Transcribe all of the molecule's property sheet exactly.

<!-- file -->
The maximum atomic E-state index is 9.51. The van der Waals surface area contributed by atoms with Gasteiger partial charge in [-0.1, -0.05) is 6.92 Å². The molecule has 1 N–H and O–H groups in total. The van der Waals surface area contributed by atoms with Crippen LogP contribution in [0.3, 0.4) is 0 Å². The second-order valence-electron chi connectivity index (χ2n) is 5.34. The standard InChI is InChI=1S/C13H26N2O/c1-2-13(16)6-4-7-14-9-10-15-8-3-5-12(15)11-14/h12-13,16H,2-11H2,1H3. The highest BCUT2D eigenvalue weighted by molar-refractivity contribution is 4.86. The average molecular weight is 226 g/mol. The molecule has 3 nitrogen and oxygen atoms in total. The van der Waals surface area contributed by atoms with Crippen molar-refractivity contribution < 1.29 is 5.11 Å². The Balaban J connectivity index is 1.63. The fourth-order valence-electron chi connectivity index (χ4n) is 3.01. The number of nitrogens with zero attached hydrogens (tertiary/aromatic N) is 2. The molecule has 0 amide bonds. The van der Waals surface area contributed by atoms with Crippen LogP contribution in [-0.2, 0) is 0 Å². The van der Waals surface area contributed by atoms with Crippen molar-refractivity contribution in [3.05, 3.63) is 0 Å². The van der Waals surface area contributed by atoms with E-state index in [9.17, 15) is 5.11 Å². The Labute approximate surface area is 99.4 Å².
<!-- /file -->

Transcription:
The maximum atomic E-state index is 9.51. The van der Waals surface area contributed by atoms with Gasteiger partial charge in [-0.1, -0.05) is 6.92 Å². The molecule has 1 N–H and O–H groups in total. The van der Waals surface area contributed by atoms with Crippen LogP contribution in [0.3, 0.4) is 0 Å². The second-order valence-electron chi connectivity index (χ2n) is 5.34. The standard InChI is InChI=1S/C13H26N2O/c1-2-13(16)6-4-7-14-9-10-15-8-3-5-12(15)11-14/h12-13,16H,2-11H2,1H3. The highest BCUT2D eigenvalue weighted by molar-refractivity contribution is 4.86. The average molecular weight is 226 g/mol. The molecule has 3 nitrogen and oxygen atoms in total. The van der Waals surface area contributed by atoms with Crippen molar-refractivity contribution < 1.29 is 5.11 Å². The Balaban J connectivity index is 1.63. The fourth-order valence-electron chi connectivity index (χ4n) is 3.01. The number of nitrogens with zero attached hydrogens (tertiary/aromatic N) is 2. The molecule has 0 amide bonds. The van der Waals surface area contributed by atoms with Crippen LogP contribution in [-0.2, 0) is 0 Å². The van der Waals surface area contributed by atoms with Crippen molar-refractivity contribution in [3.05, 3.63) is 0 Å². The van der Waals surface area contributed by atoms with E-state index in [9.17, 15) is 5.11 Å². The Labute approximate surface area is 99.4 Å².